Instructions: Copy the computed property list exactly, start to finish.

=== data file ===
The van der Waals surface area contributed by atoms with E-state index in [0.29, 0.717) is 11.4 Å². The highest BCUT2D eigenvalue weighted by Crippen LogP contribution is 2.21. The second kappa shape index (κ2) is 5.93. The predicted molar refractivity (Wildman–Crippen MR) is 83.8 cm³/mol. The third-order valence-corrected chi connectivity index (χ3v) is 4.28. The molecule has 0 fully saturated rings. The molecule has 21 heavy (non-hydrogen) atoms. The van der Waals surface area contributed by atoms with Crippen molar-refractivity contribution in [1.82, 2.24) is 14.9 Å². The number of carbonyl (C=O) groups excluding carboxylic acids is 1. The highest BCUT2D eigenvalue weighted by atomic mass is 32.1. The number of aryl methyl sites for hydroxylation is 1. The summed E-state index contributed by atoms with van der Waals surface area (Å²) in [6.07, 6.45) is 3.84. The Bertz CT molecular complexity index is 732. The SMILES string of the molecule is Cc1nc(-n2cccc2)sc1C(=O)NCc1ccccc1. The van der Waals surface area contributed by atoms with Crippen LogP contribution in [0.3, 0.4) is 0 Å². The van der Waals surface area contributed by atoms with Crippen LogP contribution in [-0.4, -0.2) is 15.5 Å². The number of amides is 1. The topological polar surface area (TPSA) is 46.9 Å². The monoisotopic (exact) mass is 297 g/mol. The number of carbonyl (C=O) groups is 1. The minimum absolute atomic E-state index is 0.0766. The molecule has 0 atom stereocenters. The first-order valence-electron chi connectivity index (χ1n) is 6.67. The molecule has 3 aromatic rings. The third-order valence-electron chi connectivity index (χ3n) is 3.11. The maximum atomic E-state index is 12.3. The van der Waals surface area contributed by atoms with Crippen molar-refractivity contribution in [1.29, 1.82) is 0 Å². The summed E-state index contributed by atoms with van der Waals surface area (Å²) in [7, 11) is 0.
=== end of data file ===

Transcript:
The van der Waals surface area contributed by atoms with E-state index in [0.29, 0.717) is 11.4 Å². The highest BCUT2D eigenvalue weighted by Crippen LogP contribution is 2.21. The second kappa shape index (κ2) is 5.93. The predicted molar refractivity (Wildman–Crippen MR) is 83.8 cm³/mol. The third-order valence-corrected chi connectivity index (χ3v) is 4.28. The molecule has 0 fully saturated rings. The molecule has 21 heavy (non-hydrogen) atoms. The van der Waals surface area contributed by atoms with Crippen molar-refractivity contribution in [1.82, 2.24) is 14.9 Å². The number of carbonyl (C=O) groups excluding carboxylic acids is 1. The highest BCUT2D eigenvalue weighted by atomic mass is 32.1. The number of aryl methyl sites for hydroxylation is 1. The summed E-state index contributed by atoms with van der Waals surface area (Å²) in [6.07, 6.45) is 3.84. The Bertz CT molecular complexity index is 732. The SMILES string of the molecule is Cc1nc(-n2cccc2)sc1C(=O)NCc1ccccc1. The van der Waals surface area contributed by atoms with Crippen LogP contribution in [0.3, 0.4) is 0 Å². The van der Waals surface area contributed by atoms with Crippen LogP contribution in [-0.4, -0.2) is 15.5 Å². The number of amides is 1. The topological polar surface area (TPSA) is 46.9 Å². The monoisotopic (exact) mass is 297 g/mol. The number of carbonyl (C=O) groups is 1. The minimum absolute atomic E-state index is 0.0766. The molecule has 0 atom stereocenters. The first-order valence-electron chi connectivity index (χ1n) is 6.67. The molecule has 3 aromatic rings. The third-order valence-electron chi connectivity index (χ3n) is 3.11. The maximum atomic E-state index is 12.3. The van der Waals surface area contributed by atoms with Crippen molar-refractivity contribution in [1.29, 1.82) is 0 Å². The summed E-state index contributed by atoms with van der Waals surface area (Å²) in [7, 11) is 0.